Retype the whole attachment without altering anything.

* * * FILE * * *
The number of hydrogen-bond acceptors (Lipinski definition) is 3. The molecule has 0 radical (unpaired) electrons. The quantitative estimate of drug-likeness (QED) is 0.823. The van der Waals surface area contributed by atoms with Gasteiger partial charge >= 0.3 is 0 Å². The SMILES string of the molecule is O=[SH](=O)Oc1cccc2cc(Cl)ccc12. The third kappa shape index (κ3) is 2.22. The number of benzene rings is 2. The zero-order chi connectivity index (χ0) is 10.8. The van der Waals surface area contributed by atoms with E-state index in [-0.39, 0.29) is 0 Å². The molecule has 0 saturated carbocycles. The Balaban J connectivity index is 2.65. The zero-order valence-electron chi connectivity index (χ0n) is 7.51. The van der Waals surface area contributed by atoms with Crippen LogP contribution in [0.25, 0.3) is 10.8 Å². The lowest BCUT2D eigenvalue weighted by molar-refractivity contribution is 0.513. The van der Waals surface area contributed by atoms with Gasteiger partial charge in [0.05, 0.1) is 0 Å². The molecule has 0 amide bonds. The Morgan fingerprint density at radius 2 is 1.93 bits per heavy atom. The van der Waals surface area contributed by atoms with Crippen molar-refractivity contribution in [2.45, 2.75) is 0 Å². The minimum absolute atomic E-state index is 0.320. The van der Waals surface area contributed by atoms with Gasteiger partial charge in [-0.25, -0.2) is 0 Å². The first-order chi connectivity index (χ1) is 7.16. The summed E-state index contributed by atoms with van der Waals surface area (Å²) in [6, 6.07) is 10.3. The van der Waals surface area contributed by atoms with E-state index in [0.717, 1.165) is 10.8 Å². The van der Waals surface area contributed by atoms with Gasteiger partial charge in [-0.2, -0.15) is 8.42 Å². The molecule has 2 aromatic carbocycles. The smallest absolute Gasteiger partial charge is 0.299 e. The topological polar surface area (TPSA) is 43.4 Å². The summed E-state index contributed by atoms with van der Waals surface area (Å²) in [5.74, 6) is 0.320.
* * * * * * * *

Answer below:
The number of hydrogen-bond acceptors (Lipinski definition) is 3. The molecule has 0 radical (unpaired) electrons. The quantitative estimate of drug-likeness (QED) is 0.823. The van der Waals surface area contributed by atoms with Gasteiger partial charge >= 0.3 is 0 Å². The SMILES string of the molecule is O=[SH](=O)Oc1cccc2cc(Cl)ccc12. The third kappa shape index (κ3) is 2.22. The number of benzene rings is 2. The zero-order chi connectivity index (χ0) is 10.8. The van der Waals surface area contributed by atoms with E-state index in [-0.39, 0.29) is 0 Å². The molecule has 0 saturated carbocycles. The Balaban J connectivity index is 2.65. The zero-order valence-electron chi connectivity index (χ0n) is 7.51. The van der Waals surface area contributed by atoms with Crippen LogP contribution in [0.25, 0.3) is 10.8 Å². The lowest BCUT2D eigenvalue weighted by molar-refractivity contribution is 0.513. The van der Waals surface area contributed by atoms with Gasteiger partial charge in [0.05, 0.1) is 0 Å². The molecule has 0 amide bonds. The Morgan fingerprint density at radius 2 is 1.93 bits per heavy atom. The van der Waals surface area contributed by atoms with Crippen molar-refractivity contribution in [2.45, 2.75) is 0 Å². The minimum absolute atomic E-state index is 0.320. The van der Waals surface area contributed by atoms with Gasteiger partial charge in [-0.25, -0.2) is 0 Å². The first-order chi connectivity index (χ1) is 7.16. The summed E-state index contributed by atoms with van der Waals surface area (Å²) in [6, 6.07) is 10.3. The van der Waals surface area contributed by atoms with E-state index in [0.717, 1.165) is 10.8 Å². The van der Waals surface area contributed by atoms with Gasteiger partial charge in [-0.2, -0.15) is 8.42 Å². The molecule has 2 aromatic carbocycles. The smallest absolute Gasteiger partial charge is 0.299 e. The topological polar surface area (TPSA) is 43.4 Å². The summed E-state index contributed by atoms with van der Waals surface area (Å²) in [5.74, 6) is 0.320.